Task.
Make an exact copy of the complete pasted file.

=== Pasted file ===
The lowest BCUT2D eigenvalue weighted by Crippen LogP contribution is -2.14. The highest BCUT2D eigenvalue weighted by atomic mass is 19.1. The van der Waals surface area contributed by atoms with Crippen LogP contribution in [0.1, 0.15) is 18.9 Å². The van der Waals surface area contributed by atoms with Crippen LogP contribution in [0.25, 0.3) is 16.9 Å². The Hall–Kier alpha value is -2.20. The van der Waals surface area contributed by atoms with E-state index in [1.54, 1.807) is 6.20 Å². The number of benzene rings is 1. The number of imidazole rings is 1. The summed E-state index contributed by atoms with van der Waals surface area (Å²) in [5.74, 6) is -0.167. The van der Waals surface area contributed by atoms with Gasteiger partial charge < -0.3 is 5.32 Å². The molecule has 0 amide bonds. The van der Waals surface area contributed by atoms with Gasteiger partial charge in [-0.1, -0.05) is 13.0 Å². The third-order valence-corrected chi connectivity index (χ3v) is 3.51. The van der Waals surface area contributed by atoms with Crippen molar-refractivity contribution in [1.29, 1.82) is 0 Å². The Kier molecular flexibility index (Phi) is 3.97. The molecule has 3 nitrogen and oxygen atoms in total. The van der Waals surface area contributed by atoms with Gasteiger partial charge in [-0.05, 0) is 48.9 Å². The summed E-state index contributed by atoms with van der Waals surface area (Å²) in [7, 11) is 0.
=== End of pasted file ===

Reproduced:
The lowest BCUT2D eigenvalue weighted by Crippen LogP contribution is -2.14. The highest BCUT2D eigenvalue weighted by atomic mass is 19.1. The van der Waals surface area contributed by atoms with Crippen LogP contribution in [0.1, 0.15) is 18.9 Å². The van der Waals surface area contributed by atoms with Crippen LogP contribution in [0.25, 0.3) is 16.9 Å². The Hall–Kier alpha value is -2.20. The van der Waals surface area contributed by atoms with E-state index in [1.54, 1.807) is 6.20 Å². The number of benzene rings is 1. The number of imidazole rings is 1. The summed E-state index contributed by atoms with van der Waals surface area (Å²) in [5.74, 6) is -0.167. The van der Waals surface area contributed by atoms with Gasteiger partial charge < -0.3 is 5.32 Å². The molecule has 0 amide bonds. The van der Waals surface area contributed by atoms with Gasteiger partial charge in [-0.1, -0.05) is 13.0 Å². The third-order valence-corrected chi connectivity index (χ3v) is 3.51. The van der Waals surface area contributed by atoms with Crippen molar-refractivity contribution in [1.29, 1.82) is 0 Å². The Kier molecular flexibility index (Phi) is 3.97. The molecule has 3 nitrogen and oxygen atoms in total. The van der Waals surface area contributed by atoms with Gasteiger partial charge in [-0.05, 0) is 48.9 Å². The summed E-state index contributed by atoms with van der Waals surface area (Å²) in [7, 11) is 0.